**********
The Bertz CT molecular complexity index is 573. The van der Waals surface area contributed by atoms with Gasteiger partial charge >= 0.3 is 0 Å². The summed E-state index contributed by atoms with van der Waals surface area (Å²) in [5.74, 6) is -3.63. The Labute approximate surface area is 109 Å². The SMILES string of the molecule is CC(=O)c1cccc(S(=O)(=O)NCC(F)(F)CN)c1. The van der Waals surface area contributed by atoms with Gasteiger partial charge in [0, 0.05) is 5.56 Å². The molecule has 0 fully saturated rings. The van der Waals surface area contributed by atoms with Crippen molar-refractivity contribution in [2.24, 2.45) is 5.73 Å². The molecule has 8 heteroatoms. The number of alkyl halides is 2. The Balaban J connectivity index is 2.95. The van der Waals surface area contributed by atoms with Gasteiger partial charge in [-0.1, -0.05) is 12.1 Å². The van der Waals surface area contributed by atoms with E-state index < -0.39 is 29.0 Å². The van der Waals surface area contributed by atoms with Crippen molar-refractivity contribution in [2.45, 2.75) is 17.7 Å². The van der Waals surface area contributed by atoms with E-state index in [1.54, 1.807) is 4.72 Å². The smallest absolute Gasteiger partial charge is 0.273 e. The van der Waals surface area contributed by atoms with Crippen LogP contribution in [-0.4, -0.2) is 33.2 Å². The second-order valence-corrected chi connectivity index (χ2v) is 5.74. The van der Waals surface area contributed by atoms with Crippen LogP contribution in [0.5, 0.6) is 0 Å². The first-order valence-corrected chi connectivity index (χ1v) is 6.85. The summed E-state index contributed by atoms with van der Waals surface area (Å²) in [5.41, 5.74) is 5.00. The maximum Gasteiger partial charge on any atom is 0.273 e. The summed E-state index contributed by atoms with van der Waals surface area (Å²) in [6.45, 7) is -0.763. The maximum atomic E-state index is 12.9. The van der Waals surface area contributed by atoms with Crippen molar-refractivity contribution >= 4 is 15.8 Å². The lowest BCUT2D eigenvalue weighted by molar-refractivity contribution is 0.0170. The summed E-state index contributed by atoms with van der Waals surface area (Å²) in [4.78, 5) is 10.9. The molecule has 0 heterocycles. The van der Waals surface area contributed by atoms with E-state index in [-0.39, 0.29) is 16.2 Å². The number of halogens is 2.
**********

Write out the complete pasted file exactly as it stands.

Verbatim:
The Bertz CT molecular complexity index is 573. The van der Waals surface area contributed by atoms with Gasteiger partial charge >= 0.3 is 0 Å². The summed E-state index contributed by atoms with van der Waals surface area (Å²) in [5.74, 6) is -3.63. The Labute approximate surface area is 109 Å². The SMILES string of the molecule is CC(=O)c1cccc(S(=O)(=O)NCC(F)(F)CN)c1. The van der Waals surface area contributed by atoms with Gasteiger partial charge in [0, 0.05) is 5.56 Å². The molecule has 0 fully saturated rings. The van der Waals surface area contributed by atoms with Crippen molar-refractivity contribution in [2.24, 2.45) is 5.73 Å². The molecule has 8 heteroatoms. The number of alkyl halides is 2. The Balaban J connectivity index is 2.95. The van der Waals surface area contributed by atoms with Gasteiger partial charge in [-0.1, -0.05) is 12.1 Å². The van der Waals surface area contributed by atoms with E-state index < -0.39 is 29.0 Å². The van der Waals surface area contributed by atoms with Crippen molar-refractivity contribution in [2.45, 2.75) is 17.7 Å². The van der Waals surface area contributed by atoms with E-state index in [1.54, 1.807) is 4.72 Å². The smallest absolute Gasteiger partial charge is 0.273 e. The van der Waals surface area contributed by atoms with Crippen LogP contribution in [-0.4, -0.2) is 33.2 Å². The second-order valence-corrected chi connectivity index (χ2v) is 5.74. The van der Waals surface area contributed by atoms with Crippen LogP contribution in [0.5, 0.6) is 0 Å². The first-order valence-corrected chi connectivity index (χ1v) is 6.85. The summed E-state index contributed by atoms with van der Waals surface area (Å²) in [5.41, 5.74) is 5.00. The maximum Gasteiger partial charge on any atom is 0.273 e. The summed E-state index contributed by atoms with van der Waals surface area (Å²) in [6.45, 7) is -0.763. The maximum atomic E-state index is 12.9. The van der Waals surface area contributed by atoms with Crippen molar-refractivity contribution >= 4 is 15.8 Å². The lowest BCUT2D eigenvalue weighted by molar-refractivity contribution is 0.0170. The summed E-state index contributed by atoms with van der Waals surface area (Å²) in [4.78, 5) is 10.9. The molecule has 0 heterocycles. The van der Waals surface area contributed by atoms with E-state index in [-0.39, 0.29) is 16.2 Å². The number of halogens is 2.